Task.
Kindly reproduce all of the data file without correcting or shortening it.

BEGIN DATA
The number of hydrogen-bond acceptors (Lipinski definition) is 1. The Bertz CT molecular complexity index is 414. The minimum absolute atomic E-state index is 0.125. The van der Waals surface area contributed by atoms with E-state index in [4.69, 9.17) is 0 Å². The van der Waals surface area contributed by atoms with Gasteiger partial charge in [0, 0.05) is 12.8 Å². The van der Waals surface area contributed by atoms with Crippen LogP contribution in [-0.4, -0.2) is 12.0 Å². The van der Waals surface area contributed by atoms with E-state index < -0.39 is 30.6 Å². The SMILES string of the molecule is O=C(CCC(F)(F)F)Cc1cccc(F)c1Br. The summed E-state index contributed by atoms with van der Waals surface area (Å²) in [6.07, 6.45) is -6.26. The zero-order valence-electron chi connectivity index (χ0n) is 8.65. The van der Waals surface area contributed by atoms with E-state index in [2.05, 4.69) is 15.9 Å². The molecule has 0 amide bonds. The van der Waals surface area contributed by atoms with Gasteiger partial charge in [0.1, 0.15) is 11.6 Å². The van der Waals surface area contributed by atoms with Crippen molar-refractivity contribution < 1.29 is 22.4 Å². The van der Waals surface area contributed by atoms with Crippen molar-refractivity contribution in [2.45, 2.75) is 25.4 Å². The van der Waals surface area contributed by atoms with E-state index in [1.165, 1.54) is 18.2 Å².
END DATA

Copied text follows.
The number of hydrogen-bond acceptors (Lipinski definition) is 1. The Bertz CT molecular complexity index is 414. The minimum absolute atomic E-state index is 0.125. The van der Waals surface area contributed by atoms with E-state index in [4.69, 9.17) is 0 Å². The van der Waals surface area contributed by atoms with Gasteiger partial charge in [0, 0.05) is 12.8 Å². The van der Waals surface area contributed by atoms with Crippen LogP contribution in [-0.4, -0.2) is 12.0 Å². The van der Waals surface area contributed by atoms with E-state index < -0.39 is 30.6 Å². The SMILES string of the molecule is O=C(CCC(F)(F)F)Cc1cccc(F)c1Br. The summed E-state index contributed by atoms with van der Waals surface area (Å²) in [6.07, 6.45) is -6.26. The zero-order valence-electron chi connectivity index (χ0n) is 8.65. The van der Waals surface area contributed by atoms with E-state index in [2.05, 4.69) is 15.9 Å². The molecule has 0 amide bonds. The van der Waals surface area contributed by atoms with Gasteiger partial charge in [0.1, 0.15) is 11.6 Å². The van der Waals surface area contributed by atoms with Crippen molar-refractivity contribution < 1.29 is 22.4 Å². The van der Waals surface area contributed by atoms with Crippen molar-refractivity contribution in [2.45, 2.75) is 25.4 Å². The van der Waals surface area contributed by atoms with E-state index in [1.165, 1.54) is 18.2 Å².